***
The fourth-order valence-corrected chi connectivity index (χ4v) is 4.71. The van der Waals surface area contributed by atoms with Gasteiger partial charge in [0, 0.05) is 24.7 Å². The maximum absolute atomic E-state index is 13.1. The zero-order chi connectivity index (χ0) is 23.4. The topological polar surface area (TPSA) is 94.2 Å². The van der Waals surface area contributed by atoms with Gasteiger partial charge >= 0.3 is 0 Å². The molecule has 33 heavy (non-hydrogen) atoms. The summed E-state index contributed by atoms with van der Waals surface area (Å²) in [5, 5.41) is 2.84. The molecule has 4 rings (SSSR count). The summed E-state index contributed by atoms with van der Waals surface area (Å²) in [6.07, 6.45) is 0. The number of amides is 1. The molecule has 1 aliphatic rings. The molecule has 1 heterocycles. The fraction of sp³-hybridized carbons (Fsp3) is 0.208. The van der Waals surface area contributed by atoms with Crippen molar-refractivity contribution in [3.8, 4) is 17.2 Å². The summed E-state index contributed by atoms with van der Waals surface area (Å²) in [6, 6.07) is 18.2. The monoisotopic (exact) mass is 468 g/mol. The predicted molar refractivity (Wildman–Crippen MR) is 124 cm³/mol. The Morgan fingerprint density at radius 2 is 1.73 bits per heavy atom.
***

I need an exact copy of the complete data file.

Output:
The fourth-order valence-corrected chi connectivity index (χ4v) is 4.71. The van der Waals surface area contributed by atoms with Gasteiger partial charge in [0, 0.05) is 24.7 Å². The maximum absolute atomic E-state index is 13.1. The zero-order chi connectivity index (χ0) is 23.4. The topological polar surface area (TPSA) is 94.2 Å². The van der Waals surface area contributed by atoms with Gasteiger partial charge >= 0.3 is 0 Å². The molecule has 33 heavy (non-hydrogen) atoms. The summed E-state index contributed by atoms with van der Waals surface area (Å²) in [5, 5.41) is 2.84. The molecule has 4 rings (SSSR count). The summed E-state index contributed by atoms with van der Waals surface area (Å²) in [6.07, 6.45) is 0. The number of amides is 1. The molecule has 1 aliphatic rings. The molecule has 1 heterocycles. The fraction of sp³-hybridized carbons (Fsp3) is 0.208. The van der Waals surface area contributed by atoms with Crippen molar-refractivity contribution in [3.8, 4) is 17.2 Å². The summed E-state index contributed by atoms with van der Waals surface area (Å²) in [6, 6.07) is 18.2. The monoisotopic (exact) mass is 468 g/mol. The predicted molar refractivity (Wildman–Crippen MR) is 124 cm³/mol. The Morgan fingerprint density at radius 2 is 1.73 bits per heavy atom.